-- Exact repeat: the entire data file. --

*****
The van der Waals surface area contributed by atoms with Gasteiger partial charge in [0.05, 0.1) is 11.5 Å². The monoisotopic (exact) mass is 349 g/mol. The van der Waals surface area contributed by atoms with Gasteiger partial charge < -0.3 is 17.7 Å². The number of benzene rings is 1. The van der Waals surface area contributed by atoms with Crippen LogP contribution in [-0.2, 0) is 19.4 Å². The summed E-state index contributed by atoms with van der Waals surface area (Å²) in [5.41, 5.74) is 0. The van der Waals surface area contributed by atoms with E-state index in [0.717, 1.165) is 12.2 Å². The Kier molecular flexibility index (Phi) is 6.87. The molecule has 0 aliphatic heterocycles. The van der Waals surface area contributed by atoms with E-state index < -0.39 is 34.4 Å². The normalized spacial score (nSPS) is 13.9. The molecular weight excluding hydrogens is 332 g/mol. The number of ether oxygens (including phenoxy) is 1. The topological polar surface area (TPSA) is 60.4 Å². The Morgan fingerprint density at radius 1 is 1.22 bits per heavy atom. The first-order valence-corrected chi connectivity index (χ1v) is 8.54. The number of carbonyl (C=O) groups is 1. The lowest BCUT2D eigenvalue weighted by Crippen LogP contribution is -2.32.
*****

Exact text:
The van der Waals surface area contributed by atoms with Gasteiger partial charge in [0.05, 0.1) is 11.5 Å². The monoisotopic (exact) mass is 349 g/mol. The van der Waals surface area contributed by atoms with Gasteiger partial charge < -0.3 is 17.7 Å². The number of benzene rings is 1. The van der Waals surface area contributed by atoms with Crippen LogP contribution in [-0.2, 0) is 19.4 Å². The summed E-state index contributed by atoms with van der Waals surface area (Å²) in [5.41, 5.74) is 0. The van der Waals surface area contributed by atoms with E-state index in [0.717, 1.165) is 12.2 Å². The Kier molecular flexibility index (Phi) is 6.87. The molecule has 0 aliphatic heterocycles. The van der Waals surface area contributed by atoms with E-state index < -0.39 is 34.4 Å². The normalized spacial score (nSPS) is 13.9. The molecular weight excluding hydrogens is 332 g/mol. The number of ether oxygens (including phenoxy) is 1. The topological polar surface area (TPSA) is 60.4 Å². The Morgan fingerprint density at radius 1 is 1.22 bits per heavy atom. The first-order valence-corrected chi connectivity index (χ1v) is 8.54. The number of carbonyl (C=O) groups is 1. The lowest BCUT2D eigenvalue weighted by Crippen LogP contribution is -2.32.